Many traditional folk songs contain objectionable material about black people, foreigners, abuse of women, or some are just plain dirty songs (a form of folk music.) Some laud the violent exploits of Kings and some reflect other views than ones advocated by the left-wing. Just because it's trad doesn't make it redeeming or particularly deserving of praise in my view.
Traditional folk music is neutral in that it can be doggerel, offensive or wonderful. It's not all great art, however. Even some songs advocating political policy are trite pamphlets rather than insightful reporting. All of them are a comment on the times in which they were created.

But human beings are political animals otherwise they wouldn't survive.

Frank Hamilton


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Subject: RE: Pete Seeger's last concert
From: Peter T.
Date: 20 Sep 04 - 12:44 PM

As a zillion people have said before on this site, folk music is political, as is country music, as is any kind of music -- the form, its roots, its tone, its subject matter are drenched in politics. Deciding that music should shut up and just entertain us is a political position -- you want a dream anaesthetized entertainment space. This is what I call "gated music".

Why has no one put Pete's TV programmes on DVD?

yours,

Peter T.


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Subject: RE: Pete Seeger's last concert
From: WFDU - Ron Olesko
Date: 20 Sep 04 - 11:44 AM

My error in the title - thanks for the correction Lucky! The book is indeed Rainbow Quest.


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Subject: RE: Pete Seeger's last concert
From: lucky_p
Date: 20 Sep 04 - 11:14 AM

Agree with Ron Olesko -- the book, to which he is referring, is entitled, Rainbow Quest (unless Ron, there is another book of which I am not familiar?)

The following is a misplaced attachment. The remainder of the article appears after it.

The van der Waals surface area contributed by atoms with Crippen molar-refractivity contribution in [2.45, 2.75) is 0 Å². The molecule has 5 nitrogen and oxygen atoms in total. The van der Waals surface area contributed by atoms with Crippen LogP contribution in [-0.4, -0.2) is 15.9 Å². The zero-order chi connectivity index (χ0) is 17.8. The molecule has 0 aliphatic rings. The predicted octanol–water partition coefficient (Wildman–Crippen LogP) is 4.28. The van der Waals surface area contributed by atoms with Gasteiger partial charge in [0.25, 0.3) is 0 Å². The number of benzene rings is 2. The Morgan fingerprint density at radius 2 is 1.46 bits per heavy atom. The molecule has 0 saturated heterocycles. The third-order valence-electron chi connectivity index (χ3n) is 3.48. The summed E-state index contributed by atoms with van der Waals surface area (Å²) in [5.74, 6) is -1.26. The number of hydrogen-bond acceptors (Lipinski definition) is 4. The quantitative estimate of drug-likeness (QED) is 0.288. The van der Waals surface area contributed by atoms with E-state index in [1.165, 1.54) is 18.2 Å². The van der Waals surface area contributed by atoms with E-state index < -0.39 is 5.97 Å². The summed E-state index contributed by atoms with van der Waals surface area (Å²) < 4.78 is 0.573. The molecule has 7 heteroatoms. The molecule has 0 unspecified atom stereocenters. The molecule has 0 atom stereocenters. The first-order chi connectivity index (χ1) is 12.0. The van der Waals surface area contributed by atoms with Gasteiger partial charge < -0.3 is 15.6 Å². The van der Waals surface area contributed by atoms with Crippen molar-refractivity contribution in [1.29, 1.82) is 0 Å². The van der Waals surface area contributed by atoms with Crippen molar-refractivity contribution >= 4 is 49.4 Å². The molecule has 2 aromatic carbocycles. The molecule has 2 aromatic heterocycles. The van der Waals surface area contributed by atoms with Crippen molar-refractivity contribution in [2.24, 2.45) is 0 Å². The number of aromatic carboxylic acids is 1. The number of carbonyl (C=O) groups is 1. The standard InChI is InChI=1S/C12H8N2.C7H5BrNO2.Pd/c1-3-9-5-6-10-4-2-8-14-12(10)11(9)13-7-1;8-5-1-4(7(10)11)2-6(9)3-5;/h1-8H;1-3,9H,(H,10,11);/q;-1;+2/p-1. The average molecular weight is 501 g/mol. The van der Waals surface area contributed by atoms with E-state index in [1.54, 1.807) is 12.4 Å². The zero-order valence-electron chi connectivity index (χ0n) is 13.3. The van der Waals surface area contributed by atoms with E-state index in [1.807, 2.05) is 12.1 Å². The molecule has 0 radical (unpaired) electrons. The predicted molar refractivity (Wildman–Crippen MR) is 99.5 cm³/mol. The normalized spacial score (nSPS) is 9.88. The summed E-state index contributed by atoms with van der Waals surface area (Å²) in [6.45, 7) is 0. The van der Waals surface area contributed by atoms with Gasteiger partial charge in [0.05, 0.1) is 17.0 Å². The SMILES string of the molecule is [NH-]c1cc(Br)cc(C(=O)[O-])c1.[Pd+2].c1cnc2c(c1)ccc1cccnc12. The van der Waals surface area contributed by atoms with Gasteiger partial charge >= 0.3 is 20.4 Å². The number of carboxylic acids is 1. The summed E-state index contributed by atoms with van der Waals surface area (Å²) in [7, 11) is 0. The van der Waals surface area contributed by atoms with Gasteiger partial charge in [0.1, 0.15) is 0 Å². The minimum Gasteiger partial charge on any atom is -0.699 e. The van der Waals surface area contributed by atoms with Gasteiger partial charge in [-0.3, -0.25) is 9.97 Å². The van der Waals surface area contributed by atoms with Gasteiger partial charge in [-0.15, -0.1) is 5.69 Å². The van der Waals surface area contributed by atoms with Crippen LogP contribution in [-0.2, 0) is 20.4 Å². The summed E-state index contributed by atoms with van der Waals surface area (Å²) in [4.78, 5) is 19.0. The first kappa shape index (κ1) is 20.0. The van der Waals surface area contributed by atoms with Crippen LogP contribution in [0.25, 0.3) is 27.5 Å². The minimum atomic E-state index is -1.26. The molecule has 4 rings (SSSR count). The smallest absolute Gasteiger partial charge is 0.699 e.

Thanks.


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Subject: RE: Pete Seeger's last concert
From: WFDU - Ron Olesko
Date: 20 Sep 04 - 11:02 AM

Dave, you proved my point.   People are reacting to Martin's tone and acting in the same manner that they found offensive. Because you disagree with a perceived offensive tone, you react the same way. That IS hypocritical.   The hostile replies, as you say, intensify things and the whole message is lost.   

Belief in ones convictions should allow for a dignified response that does not sink to the level that you object to.

I'm not pointing the finger directly at you Dave since your post was not angry in tone, but if you read many of the posts online you see the connections.   People complain that Mudcat has evolved to mudslinging, and they do not realize that they are part of the problem.


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Subject: RE: Pete Seeger's last concert
From: Uncle_DaveO
Date: 20 Sep 04 - 10:48 AM

Ron Olesko said, in part:

"While I disagree with Martin about political music, I am rather surprised at the outrage being thrown at him because he doesn't like Pete Seeger. Is it not a bit hypocritical?"
* * *
"I think that is apparent when we see so many people knocking Martin because he has another view of Pete Seeger's music."